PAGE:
“You can’t throw it over that fence. No one can,” said Pudgy.
The rest of the children egged Hugo on. Hugo tossed the dirty baseball in his hand, sweating his next move.
It wasn’t that he didn’t think he could do it – he knew he could. But if Hugo lost that baseball, he would have nothing left to remember him by.
“Just give me another ball,” said Hugo. “I don’t want to throw this one.”
“No!” said Pudgy. “It’s the only one we got.”
“But it’s my ball!” said Hugo.
“What’s the matter, too chicken?”
Hugo shook his head, then spit on the ground. He rubbed the spit in with his foot to buy himself some time.
The baseball had been a birthday present from his father. Hugo never forgot what his dad said to him that day:
“I know, I know. It might seem like a crappy gift, giving you a worn-out baseball and all, but I’m doing this on purpose. Hear me out, now – This baseball’s dirty, beat-up, and worthless. But none a that matters, because… Hugo, are you listening? It’s important to me that you hear this.”
Hugo rolled his eyes. “Yeah, dad.”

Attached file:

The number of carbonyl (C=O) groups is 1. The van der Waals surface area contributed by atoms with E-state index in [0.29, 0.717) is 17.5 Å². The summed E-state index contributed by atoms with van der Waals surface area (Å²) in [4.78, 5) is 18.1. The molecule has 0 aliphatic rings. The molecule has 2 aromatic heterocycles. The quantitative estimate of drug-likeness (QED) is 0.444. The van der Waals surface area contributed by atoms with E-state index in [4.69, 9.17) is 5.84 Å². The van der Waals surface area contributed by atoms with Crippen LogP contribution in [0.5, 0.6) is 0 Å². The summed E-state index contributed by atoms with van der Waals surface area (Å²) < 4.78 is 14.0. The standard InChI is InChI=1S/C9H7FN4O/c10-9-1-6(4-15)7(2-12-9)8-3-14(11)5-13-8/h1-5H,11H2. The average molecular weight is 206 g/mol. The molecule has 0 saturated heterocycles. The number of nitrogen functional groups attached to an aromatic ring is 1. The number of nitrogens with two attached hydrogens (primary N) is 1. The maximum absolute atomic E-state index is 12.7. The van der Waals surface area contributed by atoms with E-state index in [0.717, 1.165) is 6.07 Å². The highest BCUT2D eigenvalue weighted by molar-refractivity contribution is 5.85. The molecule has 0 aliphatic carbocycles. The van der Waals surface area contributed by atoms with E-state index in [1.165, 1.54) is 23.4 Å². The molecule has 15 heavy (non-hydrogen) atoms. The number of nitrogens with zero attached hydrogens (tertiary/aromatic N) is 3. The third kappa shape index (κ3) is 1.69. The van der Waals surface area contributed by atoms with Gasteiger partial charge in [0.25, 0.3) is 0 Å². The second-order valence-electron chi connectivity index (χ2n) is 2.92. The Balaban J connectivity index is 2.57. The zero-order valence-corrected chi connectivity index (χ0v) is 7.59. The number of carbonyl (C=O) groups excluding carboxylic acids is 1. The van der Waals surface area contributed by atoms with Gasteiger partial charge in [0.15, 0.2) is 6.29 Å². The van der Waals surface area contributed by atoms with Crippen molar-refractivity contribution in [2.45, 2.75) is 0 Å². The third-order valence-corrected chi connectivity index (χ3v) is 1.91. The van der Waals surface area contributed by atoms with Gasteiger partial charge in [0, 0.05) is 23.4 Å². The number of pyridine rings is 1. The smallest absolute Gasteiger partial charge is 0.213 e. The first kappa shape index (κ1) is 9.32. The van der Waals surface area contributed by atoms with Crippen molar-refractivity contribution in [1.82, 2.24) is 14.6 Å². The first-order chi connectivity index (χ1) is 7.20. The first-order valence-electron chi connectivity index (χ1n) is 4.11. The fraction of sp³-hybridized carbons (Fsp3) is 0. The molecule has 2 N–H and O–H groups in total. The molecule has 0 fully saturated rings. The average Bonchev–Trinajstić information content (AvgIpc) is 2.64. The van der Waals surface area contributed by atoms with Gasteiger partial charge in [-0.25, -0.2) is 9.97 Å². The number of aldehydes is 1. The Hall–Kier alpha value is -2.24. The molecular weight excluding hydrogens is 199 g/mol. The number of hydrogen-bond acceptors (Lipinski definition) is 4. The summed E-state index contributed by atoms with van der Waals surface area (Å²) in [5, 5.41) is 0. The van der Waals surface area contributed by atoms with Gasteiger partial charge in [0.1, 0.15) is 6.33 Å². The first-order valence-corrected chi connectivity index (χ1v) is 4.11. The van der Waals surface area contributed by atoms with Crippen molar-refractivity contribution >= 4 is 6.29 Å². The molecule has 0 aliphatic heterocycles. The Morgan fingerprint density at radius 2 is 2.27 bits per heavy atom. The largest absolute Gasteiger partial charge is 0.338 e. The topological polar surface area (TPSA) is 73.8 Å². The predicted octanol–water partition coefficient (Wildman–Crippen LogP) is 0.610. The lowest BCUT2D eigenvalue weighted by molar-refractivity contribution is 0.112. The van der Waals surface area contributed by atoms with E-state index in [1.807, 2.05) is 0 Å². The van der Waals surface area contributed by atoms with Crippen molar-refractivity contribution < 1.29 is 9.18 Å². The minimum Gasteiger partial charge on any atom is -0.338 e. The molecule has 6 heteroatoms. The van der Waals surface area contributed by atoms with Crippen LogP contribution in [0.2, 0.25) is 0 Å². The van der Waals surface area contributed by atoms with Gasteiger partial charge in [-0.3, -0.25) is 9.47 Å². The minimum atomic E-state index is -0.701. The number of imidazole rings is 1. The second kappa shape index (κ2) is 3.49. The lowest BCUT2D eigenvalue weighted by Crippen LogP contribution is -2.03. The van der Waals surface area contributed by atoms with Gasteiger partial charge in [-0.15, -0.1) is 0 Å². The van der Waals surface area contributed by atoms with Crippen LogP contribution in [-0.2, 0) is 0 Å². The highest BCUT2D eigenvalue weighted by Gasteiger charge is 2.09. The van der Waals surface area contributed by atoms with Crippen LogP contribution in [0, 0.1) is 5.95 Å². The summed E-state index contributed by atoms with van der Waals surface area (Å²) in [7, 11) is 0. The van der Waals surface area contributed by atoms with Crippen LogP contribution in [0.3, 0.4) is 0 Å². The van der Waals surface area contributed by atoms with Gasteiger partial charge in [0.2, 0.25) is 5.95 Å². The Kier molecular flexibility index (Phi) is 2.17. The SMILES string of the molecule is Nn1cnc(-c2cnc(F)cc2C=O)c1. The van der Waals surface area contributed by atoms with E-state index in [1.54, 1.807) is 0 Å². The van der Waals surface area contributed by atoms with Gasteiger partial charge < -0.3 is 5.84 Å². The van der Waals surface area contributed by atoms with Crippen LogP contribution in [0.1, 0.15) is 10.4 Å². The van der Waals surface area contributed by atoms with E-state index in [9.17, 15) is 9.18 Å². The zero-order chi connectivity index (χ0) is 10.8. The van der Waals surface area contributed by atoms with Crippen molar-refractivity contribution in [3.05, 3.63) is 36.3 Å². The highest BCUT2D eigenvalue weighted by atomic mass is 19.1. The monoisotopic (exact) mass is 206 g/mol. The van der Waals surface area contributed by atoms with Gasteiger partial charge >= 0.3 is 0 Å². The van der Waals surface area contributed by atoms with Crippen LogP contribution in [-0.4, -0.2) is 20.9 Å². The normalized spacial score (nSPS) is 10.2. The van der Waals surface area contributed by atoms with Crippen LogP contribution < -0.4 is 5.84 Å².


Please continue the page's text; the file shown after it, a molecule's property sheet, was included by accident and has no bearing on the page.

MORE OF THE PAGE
“Good. This baseball rolls along just like any other ball, and regardless of how hard it gets hit, it’ll always, and I mean always, find its way back home.”
He didn’t know it at the time, but those words proved to be the last he’d ever heard from his father.
“Just throw it already!” yelled Pudgy. The other kids continued to laugh.
Hugo narrowed his eyes, like something on the fence had caught his attention.
“What?” said Pudgy.
“How about I throw it at the fence? If I hit it on a line, will that shut you up?”
“Hit the fence on a line?” Pudgy turned to the other kids. “The wind has a better chance of throwing Hugo then that happening!”
Now the kids were cracking up hysterically, one of the boys laughed so hard he dropped to the ground and clutched his stomach.
Hugo snarled, then whirled the ball back and threw it with all his might.
The other kids watched with amazement, in disbelief at how fast the baseball flew.
“Woah,” said Pudgy.
The ball zipped through the air, remaining on a line as tight as a wire. It smacked the fence in no time.
“Holy crap, Hugo!” Shouted Pudgy. “You got a rocket launcher for an arm?”
The kids slapped Hugo in the back, shocked at how hard the skinny kid could really throw. The only one who wasn’t celebrating, however, was Hugo.
Measles noticed it too. “Guys,” he said, “Look!”
Measles pointed at the fence, right where the baseball had collided. Rather than the mark Hugo had hoped to leave behind, there was a hole.
“That’s Old Man Semos’ yard!” said Measles. “You’re not actually thinking of going over there?”
“Why not?” said Hugo.
“Because Old Man Semos got a guard dog as big as a horse!” said Pudgy.
“And if that doesn’t kill you, Semos will,” said Measles.
To be continued…
- Thomas M. Watt
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